Emergency disposal of milk

Emergency disposal of milk may be necessary in certain situations such as:

  • refrigeration failure due to power failure or breakdown in cooling system leading to milk spoilage
  • when tankers are unable to access property due to emergency events, fire, flood, or transport issues
  • when the milk is contaminated on the farm, therefore making it unsuitable for processing
  • if the farm is placed under quarantine with restrictions to access. This could occur in the event of an animal disease outbreak such as the presence of an animal disease.

Milk is considered a pollutant and must not be discharged into waterways. All methods for disposal of milk to land also need to ensure that the milk remains on the property. When milk is released into a stream or lake, it provides a food source for bacteria, which use oxygen in the water to live and grow. Bacteria growth following a significant spill of milk will cause stress, or death for fish and other aquatic life living in the waterway.

An emergency response plan that considers how milk will be disposed on farm should be prepared for each property to ensure that the milk remains on farm.

Milk disposal methods

Spray irrigation

Tractor mounted sprayers, effluent tankers and dairy effluent irrigation systems can be used to spray milk directly onto pasture. Milk should be diluted to a ratio of 1-part milk to 10 parts water and applied to freshly grazed pasture so that there is sufficient time between grazing’s for the milk to be taken up by the soil. If sufficient water is not available, then the milk should be sprayed onto the pasture followed by whatever fresh water is available or alternatively shed washings, to rinse milk residue off the leaves.

If milk is applied during winter apply milk to dry paddocks away from waterways. Sprinklers should be kept well clear of waterways and should be moved after each irrigation.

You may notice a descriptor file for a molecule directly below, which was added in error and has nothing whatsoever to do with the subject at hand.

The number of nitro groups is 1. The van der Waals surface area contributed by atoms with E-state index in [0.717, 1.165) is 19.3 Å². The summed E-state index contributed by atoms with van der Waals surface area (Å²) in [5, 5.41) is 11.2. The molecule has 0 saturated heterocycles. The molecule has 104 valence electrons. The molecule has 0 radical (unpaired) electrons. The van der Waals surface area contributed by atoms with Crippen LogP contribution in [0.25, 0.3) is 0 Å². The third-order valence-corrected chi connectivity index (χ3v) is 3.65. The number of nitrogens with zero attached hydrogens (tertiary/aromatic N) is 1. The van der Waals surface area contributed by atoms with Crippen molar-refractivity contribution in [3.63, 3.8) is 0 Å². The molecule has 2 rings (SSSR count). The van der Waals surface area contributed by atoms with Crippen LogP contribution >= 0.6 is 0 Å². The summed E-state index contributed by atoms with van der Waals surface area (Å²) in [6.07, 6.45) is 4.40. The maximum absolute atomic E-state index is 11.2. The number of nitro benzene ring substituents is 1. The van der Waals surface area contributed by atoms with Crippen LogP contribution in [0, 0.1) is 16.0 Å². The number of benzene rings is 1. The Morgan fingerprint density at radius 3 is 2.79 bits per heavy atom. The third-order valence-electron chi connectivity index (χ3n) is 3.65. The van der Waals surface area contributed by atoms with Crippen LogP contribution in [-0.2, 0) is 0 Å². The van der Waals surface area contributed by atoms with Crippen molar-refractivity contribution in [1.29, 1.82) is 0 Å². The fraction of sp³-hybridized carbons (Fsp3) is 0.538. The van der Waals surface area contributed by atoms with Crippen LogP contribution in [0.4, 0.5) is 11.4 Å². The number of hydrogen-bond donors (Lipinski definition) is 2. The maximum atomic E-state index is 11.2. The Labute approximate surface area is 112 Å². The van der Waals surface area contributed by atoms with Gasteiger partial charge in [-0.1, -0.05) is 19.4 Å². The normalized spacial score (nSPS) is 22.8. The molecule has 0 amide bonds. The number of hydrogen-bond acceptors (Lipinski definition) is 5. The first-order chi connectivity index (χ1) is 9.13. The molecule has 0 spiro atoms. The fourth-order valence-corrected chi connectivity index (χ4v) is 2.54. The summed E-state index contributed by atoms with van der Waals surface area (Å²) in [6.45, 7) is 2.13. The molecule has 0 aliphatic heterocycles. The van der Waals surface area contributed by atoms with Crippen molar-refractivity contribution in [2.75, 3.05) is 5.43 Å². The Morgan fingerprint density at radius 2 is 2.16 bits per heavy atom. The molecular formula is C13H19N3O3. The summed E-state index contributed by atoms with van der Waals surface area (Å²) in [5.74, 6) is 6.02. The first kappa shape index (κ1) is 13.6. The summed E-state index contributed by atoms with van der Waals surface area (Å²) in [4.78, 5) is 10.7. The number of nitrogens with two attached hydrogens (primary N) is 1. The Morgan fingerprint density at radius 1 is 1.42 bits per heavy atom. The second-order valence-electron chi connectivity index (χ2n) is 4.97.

Feeding to livestock

Milk can be fed to livestock and is nutritionally high in energy, protein, and fat. Feeding milk to livestock can only be considered if the milk is fit for purpose and does not contain antibiotics. It also needs to be contained, fed, and stored so it remains on-farm and doesn’t spoil. If in doubt consult a veterinarian prior to commencing feeding.

Sacrifice area

Milk can be spread over a piece of non-productive land that is positioned well away from waterways and houses. This option has the potential to damage pasture and create odour. To minimise this impact, each application should be carried out on a different site, followed by flushing with water to wash the milk off the leaves and to help it integrate into the soil. Try to apply the milk to as much land area that is practically possible. Ideally the sacrifice area will be an area intended for cultivation in the future.

Discharging into effluent ponds

Alternative options for disposing of milk should be considered before directing milk into effluent ponds. If possible, by-pass ponds and pump the milk straight to pasture via a sump if possible. Effluent ponds that accept milk will produce odour, and the milk will reduce the ability of the pond to treat effluent. This is because milk has a high biological oxygen demand and organic loading. Ponds that have had large amounts of milk added will take many months to recover and severe odour problems may occur for many months to follow.

If alternative milk disposal options are not feasible, then a maximum of 2 days of milk can be added to a well-functioning, adequately sized pond within a fortnight (State of NSW 2008). If ponds are used to recycle water for yard cleaning disposing of milk to the effluent system should be avoided.

The addition of waste milk to effluent ponds has shown to increase methane production by the ponds which generates odour. Mixing effluent and milk in confined spaces or buildings or any enclosed effluent storage facilities is not recommended as it can produce a build-up of gases (Dairy NZ 2021).

References

Page last updated: 13 Dec 2021